Americans’ relationship with Facebook has shifted to “It’s Complicated.”
Facebook bears have been having a fantastic third quarter as the stock has wiped out more than $130 billion in market cap. And for anybody brave (or foolhardy) enough to short the FAANG heavy weight, their year was only made better by Wednesday's Congressional testimony by Twitter CEO Jack Dorsey and Facebook COO Sheryl Sandberg. During the hours-long ordeal (Unlike Sandberg, Dorsey attended two hearings), Senator Mark Warner's threats of looming regulation - "Congress will have to set social media regulation" - weighed on the Nasdaq as Facebook and other major constituents sunk like a stone.
While Sandberg projected an aura of poise for the duration of her grilling by the Senate Intelligence Committee, she made several notable flubs (particularly her clumsy handling of Kamala Harris's prodding questions about Facebook's efforts to contain hate speech), which only furthered the market's distress. And in the latest sign that the furor ignited earlier this year by the Cambridge Analytica scandal has yet to die down (and indeed may have permanently damaged Facebook's brand), the Pew Research Center made the bombshell claim that one in four Facebook users have now deleted the company's mobile app from their phones. The claim was made in a study published Wednesday.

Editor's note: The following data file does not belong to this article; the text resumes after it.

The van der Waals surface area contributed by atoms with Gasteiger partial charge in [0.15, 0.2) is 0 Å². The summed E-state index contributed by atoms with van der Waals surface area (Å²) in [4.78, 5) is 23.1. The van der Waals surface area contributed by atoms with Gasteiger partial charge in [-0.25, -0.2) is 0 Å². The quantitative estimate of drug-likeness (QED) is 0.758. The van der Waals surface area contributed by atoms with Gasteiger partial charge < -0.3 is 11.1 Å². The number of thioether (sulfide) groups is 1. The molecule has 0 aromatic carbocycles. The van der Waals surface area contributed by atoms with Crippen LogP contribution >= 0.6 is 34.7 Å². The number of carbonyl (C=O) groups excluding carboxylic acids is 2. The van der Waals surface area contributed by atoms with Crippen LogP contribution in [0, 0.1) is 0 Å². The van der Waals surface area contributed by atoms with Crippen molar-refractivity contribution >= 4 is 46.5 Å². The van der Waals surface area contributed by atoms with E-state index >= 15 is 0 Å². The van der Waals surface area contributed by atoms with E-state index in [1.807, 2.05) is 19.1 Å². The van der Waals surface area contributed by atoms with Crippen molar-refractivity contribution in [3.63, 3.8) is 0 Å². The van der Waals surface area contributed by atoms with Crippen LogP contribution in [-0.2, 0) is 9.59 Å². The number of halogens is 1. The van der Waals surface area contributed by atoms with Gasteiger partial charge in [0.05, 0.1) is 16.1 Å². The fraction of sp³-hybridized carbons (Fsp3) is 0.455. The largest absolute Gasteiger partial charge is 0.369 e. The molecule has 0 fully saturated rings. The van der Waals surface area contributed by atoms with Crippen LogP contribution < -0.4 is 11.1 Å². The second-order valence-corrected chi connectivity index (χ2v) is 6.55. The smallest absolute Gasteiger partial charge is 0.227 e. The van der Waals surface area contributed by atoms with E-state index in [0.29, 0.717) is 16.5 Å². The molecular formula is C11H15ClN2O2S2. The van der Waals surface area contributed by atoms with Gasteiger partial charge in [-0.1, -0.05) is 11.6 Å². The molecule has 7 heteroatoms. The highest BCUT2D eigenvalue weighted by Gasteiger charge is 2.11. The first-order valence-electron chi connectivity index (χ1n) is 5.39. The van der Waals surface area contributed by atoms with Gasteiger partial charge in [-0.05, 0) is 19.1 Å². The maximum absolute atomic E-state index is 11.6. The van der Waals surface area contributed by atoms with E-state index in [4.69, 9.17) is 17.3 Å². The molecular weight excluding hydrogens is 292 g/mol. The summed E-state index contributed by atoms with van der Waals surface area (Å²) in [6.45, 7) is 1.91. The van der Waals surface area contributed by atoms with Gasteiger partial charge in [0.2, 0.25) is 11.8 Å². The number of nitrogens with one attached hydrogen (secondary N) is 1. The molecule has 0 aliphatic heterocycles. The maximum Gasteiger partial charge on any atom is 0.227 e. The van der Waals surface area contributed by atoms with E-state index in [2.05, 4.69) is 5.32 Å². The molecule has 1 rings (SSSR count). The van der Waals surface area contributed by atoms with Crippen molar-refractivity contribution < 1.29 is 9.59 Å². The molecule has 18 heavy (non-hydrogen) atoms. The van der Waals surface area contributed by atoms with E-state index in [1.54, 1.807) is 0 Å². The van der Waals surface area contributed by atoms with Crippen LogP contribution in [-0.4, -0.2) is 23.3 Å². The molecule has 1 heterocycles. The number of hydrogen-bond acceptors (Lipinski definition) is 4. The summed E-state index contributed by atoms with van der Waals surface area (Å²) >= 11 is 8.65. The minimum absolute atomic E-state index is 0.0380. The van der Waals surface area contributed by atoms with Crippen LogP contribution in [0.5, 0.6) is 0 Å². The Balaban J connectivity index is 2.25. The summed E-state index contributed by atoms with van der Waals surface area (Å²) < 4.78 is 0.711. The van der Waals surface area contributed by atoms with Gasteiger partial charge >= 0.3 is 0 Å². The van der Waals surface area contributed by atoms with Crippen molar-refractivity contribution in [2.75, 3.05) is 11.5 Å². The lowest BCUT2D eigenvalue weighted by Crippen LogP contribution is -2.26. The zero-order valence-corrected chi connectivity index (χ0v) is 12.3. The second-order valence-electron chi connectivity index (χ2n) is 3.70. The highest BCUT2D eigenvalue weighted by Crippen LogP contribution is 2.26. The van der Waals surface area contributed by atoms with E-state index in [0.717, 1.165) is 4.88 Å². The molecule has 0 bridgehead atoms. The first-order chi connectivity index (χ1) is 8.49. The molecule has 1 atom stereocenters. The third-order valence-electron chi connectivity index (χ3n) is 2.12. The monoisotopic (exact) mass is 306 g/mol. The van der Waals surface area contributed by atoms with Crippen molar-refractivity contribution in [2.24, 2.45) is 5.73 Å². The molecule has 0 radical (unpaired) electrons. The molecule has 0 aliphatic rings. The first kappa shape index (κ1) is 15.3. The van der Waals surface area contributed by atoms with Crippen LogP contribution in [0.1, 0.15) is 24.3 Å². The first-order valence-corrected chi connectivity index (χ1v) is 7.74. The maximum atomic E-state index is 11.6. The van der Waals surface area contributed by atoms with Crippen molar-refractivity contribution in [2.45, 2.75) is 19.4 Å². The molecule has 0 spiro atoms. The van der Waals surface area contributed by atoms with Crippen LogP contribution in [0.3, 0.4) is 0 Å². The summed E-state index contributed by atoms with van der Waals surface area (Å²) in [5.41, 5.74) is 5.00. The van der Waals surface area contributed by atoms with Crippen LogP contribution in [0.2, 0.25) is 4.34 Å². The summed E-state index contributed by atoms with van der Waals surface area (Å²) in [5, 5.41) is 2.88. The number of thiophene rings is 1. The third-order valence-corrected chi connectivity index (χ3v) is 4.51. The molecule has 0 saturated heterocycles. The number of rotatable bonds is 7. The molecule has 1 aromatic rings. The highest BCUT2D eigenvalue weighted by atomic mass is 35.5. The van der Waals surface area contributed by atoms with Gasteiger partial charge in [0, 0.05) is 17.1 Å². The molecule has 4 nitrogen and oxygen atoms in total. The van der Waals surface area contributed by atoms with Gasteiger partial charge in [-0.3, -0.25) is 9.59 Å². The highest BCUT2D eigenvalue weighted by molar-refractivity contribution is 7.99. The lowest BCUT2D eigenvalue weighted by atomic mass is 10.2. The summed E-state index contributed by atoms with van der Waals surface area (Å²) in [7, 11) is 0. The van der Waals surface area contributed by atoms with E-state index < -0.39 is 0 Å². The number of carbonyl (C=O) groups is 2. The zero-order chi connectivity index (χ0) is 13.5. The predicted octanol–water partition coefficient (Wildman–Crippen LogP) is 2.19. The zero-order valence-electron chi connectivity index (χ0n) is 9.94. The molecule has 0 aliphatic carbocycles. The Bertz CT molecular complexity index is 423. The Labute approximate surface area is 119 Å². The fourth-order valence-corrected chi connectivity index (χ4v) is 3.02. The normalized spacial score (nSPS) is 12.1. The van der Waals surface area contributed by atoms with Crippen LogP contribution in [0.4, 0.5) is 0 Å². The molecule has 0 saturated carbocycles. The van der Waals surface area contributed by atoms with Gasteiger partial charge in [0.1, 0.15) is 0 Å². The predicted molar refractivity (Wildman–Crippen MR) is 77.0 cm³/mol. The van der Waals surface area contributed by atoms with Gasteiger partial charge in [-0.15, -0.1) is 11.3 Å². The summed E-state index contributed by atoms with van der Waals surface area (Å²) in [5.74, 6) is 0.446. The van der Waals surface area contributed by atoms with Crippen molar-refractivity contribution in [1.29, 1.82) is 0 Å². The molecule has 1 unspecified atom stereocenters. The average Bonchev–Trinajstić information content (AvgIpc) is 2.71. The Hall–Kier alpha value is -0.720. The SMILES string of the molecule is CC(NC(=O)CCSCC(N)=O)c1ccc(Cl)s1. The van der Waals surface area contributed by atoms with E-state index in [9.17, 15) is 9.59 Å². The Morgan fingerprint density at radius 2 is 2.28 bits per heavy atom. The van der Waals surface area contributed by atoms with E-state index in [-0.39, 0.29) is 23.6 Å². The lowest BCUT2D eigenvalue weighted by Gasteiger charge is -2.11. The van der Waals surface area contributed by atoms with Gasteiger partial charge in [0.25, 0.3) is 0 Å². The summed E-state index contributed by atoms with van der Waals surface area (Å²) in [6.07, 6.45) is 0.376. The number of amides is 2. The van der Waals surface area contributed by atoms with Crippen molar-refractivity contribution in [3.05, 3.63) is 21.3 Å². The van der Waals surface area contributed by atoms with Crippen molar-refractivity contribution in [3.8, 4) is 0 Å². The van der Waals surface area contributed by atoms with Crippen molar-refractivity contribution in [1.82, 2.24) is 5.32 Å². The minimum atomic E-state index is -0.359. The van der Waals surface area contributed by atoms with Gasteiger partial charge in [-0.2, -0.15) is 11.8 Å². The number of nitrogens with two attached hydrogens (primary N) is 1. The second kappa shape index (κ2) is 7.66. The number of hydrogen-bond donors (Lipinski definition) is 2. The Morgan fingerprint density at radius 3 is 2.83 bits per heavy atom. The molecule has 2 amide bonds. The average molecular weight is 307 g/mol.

What's worse, that number becomes much more significant when the focus is on 18-29-year-olds - 44% of that demographic say they've deleted the app. Declines among older users were much lower (12%). But of course young people are the most treasured demographic for social media firms because of their reputation as trend-setters. In another sign that Cambridge Analytica has made Americans more privacy-conscious (and thus more likely to deprive Facebook of valuable user data), the study claimed that just over half of Facebook users age 18 or older - 54% - said they have adjusted their privacy settings in the past 12 months, according to Pew, which collected the survey data between May 29 and June 11. Meanwhile, 42% of users say they've taken a break from checking the platform for a period of several weeks or more.
All told, some 74% of Facebook users say they have taken at least one of these three actions in the past year. And while Republicans and conservatives are (justifiably) more skeptical of bias exhibited by Facebook and other social media giants, the data show that both Democrats and Republicans were equally likely to have deleted Facebook's app or slowed or stopped their usage of the platform.
To be sure, Facebook's problems began even before the user-privacy scandal: User-engagement data collected by Cowen's showed a significant drop in engagement during the first quarter - a sign that users are spending less and less time using Facebook. Of course, the teens have long since migrated to Snapchat and (Facebook owned) Instagram. This latest study is just another discouraging sign that one of the pioneers of the social media landscape is finally seeing its luster fade.